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Welcome back. In the news this week: tensions between Serbia and Kosovo. I’ll look at that and the troubled western Balkans as a whole. How serious are the threats to European stability? How dangerous is Russian meddling in the region? I’m at firstname.lastname@example.org.
As Misha Glenny says, there’s no love lost between President Aleksandar Vučić of Serbia and Albin Kurti, Kosovo’s prime minister. It was good that Nato and the EU brought the two leaders to Brussels this week to spell out the need to dial down the tensions that flared up at the start of August.
However, Misha correctly observes that there is an underlying western neglect of the region. This risks playing into the hands of Moscow, as Dimitar Bechev, another leading Balkans specialist, points out.
In particular, whereas the rest of central and eastern Europe (but not Belarus, Moldova or Ukraine) joined the EU between 2004 and 2013, most Balkan states are hardly any closer to membership than when they received the promise of entry two decades ago.
This is exactly how some political leaders in western Europe want it, though they prefer not to say so out loud. And the EU door may be permanently closed to Balkan countries if French president Emmanuel Macron’s proposal for a “European political community” ever gets off the ground.
Still, the tendency to blame western governments for the region’s problems misses the point that an awful lot of these troubles are internally generated. What’s more, it often strikes me that, although political elites in the Balkans talk a good game about wanting to join the EU and embracing its standards of governance, some in practice have other concerns.
For example, corruption, organised crime, politicised judiciaries and weak independent media are common in the region. Do Balkan political and business elites really want the EU putting pressure on them to change their ways, as it has done with Poland and Hungary?
Drawing on the lessons of modern Balkan history — a history scarred by conflicts between and within young, fragile states — some of these elites think that the strict conditions attached to EU membership might threaten their grip on power. It might also reduce their countries’ freedom of manoeuvre, albeit limited, on the international stage.
Take Serbia. In a revealing comment, Petar Petković, the Serbian government’s point man for Kosovo issues, told the FT that Belgrade was pursuing an “independent national security policy, by co-operating in a balanced manner with both the east and the west”.
Do you hear echoes here of Josip Broz Tito, the late Yugoslav communist leader and kingpin of the non-aligned movement during the cold war? I think you do.
True, other Balkan states have less interest than Serbia in playing off the EU and US against Russia and China. Yet some have different, though equally slippery, fish to fry.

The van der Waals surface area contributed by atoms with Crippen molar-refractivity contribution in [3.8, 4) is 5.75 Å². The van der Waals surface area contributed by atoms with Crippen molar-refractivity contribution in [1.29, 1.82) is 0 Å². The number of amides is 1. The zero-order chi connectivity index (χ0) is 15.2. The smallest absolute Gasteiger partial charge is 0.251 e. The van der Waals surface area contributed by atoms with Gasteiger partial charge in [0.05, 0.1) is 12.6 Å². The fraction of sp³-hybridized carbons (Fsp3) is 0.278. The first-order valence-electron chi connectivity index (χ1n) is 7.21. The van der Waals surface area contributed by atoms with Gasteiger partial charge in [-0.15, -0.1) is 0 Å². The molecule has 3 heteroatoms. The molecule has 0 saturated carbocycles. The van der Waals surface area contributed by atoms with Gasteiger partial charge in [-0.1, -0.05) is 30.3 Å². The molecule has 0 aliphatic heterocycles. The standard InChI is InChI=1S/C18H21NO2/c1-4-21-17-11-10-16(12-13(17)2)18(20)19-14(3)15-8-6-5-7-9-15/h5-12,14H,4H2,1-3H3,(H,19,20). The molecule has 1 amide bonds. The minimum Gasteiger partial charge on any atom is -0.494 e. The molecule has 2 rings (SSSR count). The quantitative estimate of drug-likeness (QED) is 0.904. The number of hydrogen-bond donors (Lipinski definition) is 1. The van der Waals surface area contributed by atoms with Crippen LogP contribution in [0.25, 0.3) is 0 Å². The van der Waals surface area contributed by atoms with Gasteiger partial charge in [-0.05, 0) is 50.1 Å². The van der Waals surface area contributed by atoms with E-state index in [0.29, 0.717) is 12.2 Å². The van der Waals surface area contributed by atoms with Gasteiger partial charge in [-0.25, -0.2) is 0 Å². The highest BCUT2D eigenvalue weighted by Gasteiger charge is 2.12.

For instance, various Kosovo politicians, including Kurti, toy with the idea of pushing for the unification of their country — which has an ethnic Albanian majority and a Serb minority — with Albania. Such a “Greater Albania” might also include Albanian-populated areas of North Macedonia.
I cannot think of a better recipe for disaster in the Balkans — unless it’s the Bosnian Serb effort to wreck the Dayton peace settlement in Bosnia and Herzegovina, so that all Serbs can be in a Greater Serbian state.
Among the many reasons why changing borders in the Balkans is a terrible idea is that it would set a tasty precedent for Russia, which is set on doing exactly the same thing in Ukraine, having already annexed Crimea in 2014.
Wouldn’t Balkan leaders serve their people better by concentrating on the region’s chronic economic and social problems, aggravated by the pandemic and Russia’s attack on Ukraine? This World Bank chart produced by Brookings illustrates the challenges.
The Kosovo-Serbia dispute is one of many reasons why neither state will join the EU in the near future. People in Kosovo know this, which is why they are pressing for the apparently more achievable goal of visa-free entry into EU countries.
The European Commission favours this step, but some western European governments are opposed, citing concerns over the rule of law and organised crime.
With travel restrictions still in place, Kosovo’s authorities may lose enthusiasm for the legal, administrative and economic reforms needed to have any chance of EU membership.
Yet Kosovo will never join the EU as long as five of its 27 states — Cyprus, Greece, Romania, Slovakia and Spain — don’t recognise its independence from Serbia, proclaimed in 2008.
Their opposition stems from territorial and national disputes in each country: the Turkish de facto division of Cyprus, ethnic Hungarians in Romania and Slovakia, and the Catalan secessionist movement in Spain. For these five states, Kosovo’s separation from Serbia looks like a troublesome precedent.
A settlement between Serbia and Kosovo might address the problem. But as this week’s talks in Brussels suggested, such a breakthrough is still a long way off.
The curious story of Daria Aslamova, a Russian journalist barred from entering Kosovo — as reported by Krenare Cubolli and Tony Wesolowsky for Radio Free Europe/Radio Liberty
Russian disinformation is widespread in Serbia, writes Antoinette Nikolova, director of the Balkan Free Media Initiative, for euractiv.com
In our view, there is neither a legally and validly declared winner nor a president-elect — former premier Raila Odinga throws down a challenge to the narrow victory of William Ruto, deputy president, in Kenya’s August 9 election